although I did read a little more Friday and Saturday nights on Von Arnim's biography before going to bed, I was too tired to get much further.
The Houston U.S. National Martial Arts Tournament was quite different from Tai Chi Legacy in many ways. The scheduling was different because there were so many more young people competing in the internal arts...and what an eye-opener that was. Kids from 6 up were competing in tai chi, tai chi weapons, and baqua with a level of excellence that was inspiring. At the Legacy, most of the young people compete in Kung Fu and very few compete in the internal arts. Seeing some of these young people at the Houston Tournament competing in tai chi was a marvelous experience.
I've decided I should not be allowed to have a camera as the majority of the pictures I took were taken before realizing the camera was on the wrong setting. Almost the only decent pictures were taken by Thomas at the very end. :) which meant most of them were of me!
We got to the Stafford Center around 9:00 Sat. morning for the opening ceremonies and the dragons and several charming lions were great fun.
The Masters Demo was excellent--Thomas and I were impressed with so many of the performances (but almost none of my pictures turned out because they were on the wrong setting). Also, I couldn't stand up to get around all of the heads in my way...
I was able to get a couple of our sifu, Master Guerin by peering over heads, but they aren't very good shots. He was performing baqua with deer horn knives, and as usual got great audience response. Other performances that I particularly enjoyed were those by Kam Lee, King Lam, Blue Siytanco, and Phillip Luk, but every performance was a pleasure to watch and some of the Wu Shu young people took my breath away.
Our events didn't start until around 5:00 (no lunch, by the way), and we had no way of knowing that it would be such a long wait as we had never been to this tournament before. Thomas' events went first and followed in rapid succession with almost no time in between. He could barely keep up and change weapons before being called again. My events were much slower and the announcements changed our rings a couple of times, calling both Vivian and myself to one ring while we were awaiting our turns in another.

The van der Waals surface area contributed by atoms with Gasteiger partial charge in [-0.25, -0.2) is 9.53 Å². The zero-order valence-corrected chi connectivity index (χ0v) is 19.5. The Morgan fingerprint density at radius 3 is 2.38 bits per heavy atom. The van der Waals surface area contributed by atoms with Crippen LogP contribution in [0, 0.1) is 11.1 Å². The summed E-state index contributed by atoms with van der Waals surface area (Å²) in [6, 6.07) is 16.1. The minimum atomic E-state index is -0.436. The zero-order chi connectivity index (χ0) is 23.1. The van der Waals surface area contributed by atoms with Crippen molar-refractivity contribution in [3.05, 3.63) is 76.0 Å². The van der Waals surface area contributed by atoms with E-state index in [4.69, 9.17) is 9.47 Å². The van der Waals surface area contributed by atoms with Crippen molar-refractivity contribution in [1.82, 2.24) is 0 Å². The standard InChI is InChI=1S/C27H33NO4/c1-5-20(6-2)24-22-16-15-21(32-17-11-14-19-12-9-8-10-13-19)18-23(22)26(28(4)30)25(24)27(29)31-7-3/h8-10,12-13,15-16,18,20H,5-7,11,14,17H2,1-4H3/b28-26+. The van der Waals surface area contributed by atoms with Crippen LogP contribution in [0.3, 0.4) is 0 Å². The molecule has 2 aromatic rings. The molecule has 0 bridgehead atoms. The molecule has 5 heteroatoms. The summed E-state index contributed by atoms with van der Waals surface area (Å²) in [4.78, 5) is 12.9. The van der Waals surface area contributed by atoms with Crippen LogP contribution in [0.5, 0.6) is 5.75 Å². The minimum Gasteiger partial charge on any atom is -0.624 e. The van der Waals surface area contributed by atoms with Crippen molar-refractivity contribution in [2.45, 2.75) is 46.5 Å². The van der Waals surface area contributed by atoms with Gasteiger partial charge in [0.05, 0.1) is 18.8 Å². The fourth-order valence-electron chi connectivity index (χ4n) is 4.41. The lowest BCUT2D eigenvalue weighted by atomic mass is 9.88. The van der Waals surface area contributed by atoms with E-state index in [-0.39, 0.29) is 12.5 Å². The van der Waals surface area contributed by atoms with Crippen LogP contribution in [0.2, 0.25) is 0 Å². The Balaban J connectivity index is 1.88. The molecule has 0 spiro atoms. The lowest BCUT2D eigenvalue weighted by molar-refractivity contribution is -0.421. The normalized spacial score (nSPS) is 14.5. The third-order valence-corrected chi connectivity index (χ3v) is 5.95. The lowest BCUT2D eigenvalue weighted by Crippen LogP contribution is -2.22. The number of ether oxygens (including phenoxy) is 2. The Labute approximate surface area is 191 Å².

Thomas competed in empty hand, cane, saber, and straight sword and received gold in empty hand and silvers in each of the weapons. I was only able to take a couple of pictures before they began calling some of my events, even though the events didn't actually occur until much later.
I managed two golds (in empty hand and saber) and silvers in both straight sword (Vivian beat me by a mile to take first place in straight sword) and in push hands (Vivian, a 98 lb. weakling, barely gave me time to catch my breath before throwing me off balance again! and again!). Look how tiny she is. One of the young men at our schools said of Vivian, "She looks like a delicate flower." And in her lovely pink uniform, she really does, but she's a tireless competitor and will be off to San Francisco to compete there next weekend.
It is always fun to see tournament friends like Connie and Charles from Gohring's School in Austin (and meeting and visiting with Maria from the same school) and Donna Minshew from Stan Rossi's Austin school. Other than judges, most of the tournament competitors were new faces for us.
I just decided to google Stan Rossi (since I didn't compete in 2006 and missed seeing him at the 2007 Tai Chi Legacy) ; I made a sad discovery. Stan Rossi passed away last summer. What a loss--he was the kind of person whose spirit reached out to others. I had no real contact with Master Rossi except for watching him judge, but he was always so cheerful, warm, and good natured. Watching Master Rossi interact with the kids he was judging was a genuine pleasure as he always made them feel comfortable and secure. Whenever I saw him at a tournament, I smiled; I suspect that he affected a lot of people that way.
Judging is a tedious and, in many ways, thankless job, and maintaining good humor and concentration must be extremely difficult. Hours and hours and hours of watching and scoring competitor after competitor--with few breaks of any kind. Tournaments usually seem to run for more than 12 hours a day from opening ceremonies to final competitions. Judges travel from all over the country (and often from other countries) to tournament after tournament with little compensation other than lodging and meals, and then endure the grueling experience of sitting for 2 days judging the good, the bad, and the ugly in countless events. Hats off to all of them.